Despite the confidentiality clause you are entitled to speak with a CPA and an attorney regarding the issues of tax compliance. Both of those parties owe you a duty of confidentiality. You should first speak with your attorney. They may have allocated the the money based on the wording of the agreement. They may also refer you to a tax attorney or cpa that they use for consulting on these issues. Your attorney likely will help you on this issue.
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Generally there is no tax owed on a personal injury settlement. On the off chance there is something unusual about your case, by all means discuss this with a tax advisor. Confidentiality does not apply to such a consultation.
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You are entitled to speak with a tax professional regarding the tax implications of the structuring of your settlement. My colleagues are correct in that generally personal injury settlements are non-taxable, but depending on how the settlement is worded or funds allocated there may be tax implications. Have a consultation with a tax attorney or CPA. Good luck.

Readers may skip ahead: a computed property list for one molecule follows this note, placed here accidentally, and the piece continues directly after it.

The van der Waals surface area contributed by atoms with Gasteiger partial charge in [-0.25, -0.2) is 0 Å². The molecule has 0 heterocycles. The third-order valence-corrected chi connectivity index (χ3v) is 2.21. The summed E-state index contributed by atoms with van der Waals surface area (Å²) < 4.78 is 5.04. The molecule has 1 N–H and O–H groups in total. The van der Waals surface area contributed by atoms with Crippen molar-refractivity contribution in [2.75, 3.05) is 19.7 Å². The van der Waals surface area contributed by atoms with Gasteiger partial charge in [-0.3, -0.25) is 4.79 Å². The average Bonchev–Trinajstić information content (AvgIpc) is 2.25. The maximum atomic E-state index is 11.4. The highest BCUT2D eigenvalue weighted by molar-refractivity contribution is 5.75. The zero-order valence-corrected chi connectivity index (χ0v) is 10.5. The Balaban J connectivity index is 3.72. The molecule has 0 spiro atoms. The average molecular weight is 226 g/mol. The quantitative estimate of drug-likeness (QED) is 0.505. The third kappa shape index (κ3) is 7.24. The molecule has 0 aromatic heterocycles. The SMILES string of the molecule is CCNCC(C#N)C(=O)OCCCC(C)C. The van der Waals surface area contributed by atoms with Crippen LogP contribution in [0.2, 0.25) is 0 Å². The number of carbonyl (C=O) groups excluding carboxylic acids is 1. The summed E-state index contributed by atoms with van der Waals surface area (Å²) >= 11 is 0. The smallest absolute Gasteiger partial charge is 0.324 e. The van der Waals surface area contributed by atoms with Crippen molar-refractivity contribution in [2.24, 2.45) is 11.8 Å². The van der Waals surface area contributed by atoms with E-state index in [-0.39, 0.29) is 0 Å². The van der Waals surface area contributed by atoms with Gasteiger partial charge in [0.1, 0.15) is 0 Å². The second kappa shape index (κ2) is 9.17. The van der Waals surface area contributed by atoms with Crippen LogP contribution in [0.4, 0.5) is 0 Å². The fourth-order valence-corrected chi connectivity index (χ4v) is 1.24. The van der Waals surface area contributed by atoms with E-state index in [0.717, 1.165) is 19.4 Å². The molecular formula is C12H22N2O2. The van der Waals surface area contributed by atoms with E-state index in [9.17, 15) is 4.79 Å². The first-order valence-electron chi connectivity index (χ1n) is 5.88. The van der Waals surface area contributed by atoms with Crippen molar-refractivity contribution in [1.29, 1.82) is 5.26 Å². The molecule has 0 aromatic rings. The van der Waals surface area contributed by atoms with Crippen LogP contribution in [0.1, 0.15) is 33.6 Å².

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Unless there was a lost wage component, pain and suffering money is not taxed.
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First, at least here in Florida, most personal injury settlements are not apportioned between the various types of damages. That normally only happens if the case is tried and the jury completes the verdict form. This is a question for your CPA, and most attorneys (myself included) will have disclaimer language on the closing statement advising client that no tax advice is implied. I think you are concerned because you think the consideration for the confidentiality agreement may be taxable. Again, talk to your CPA.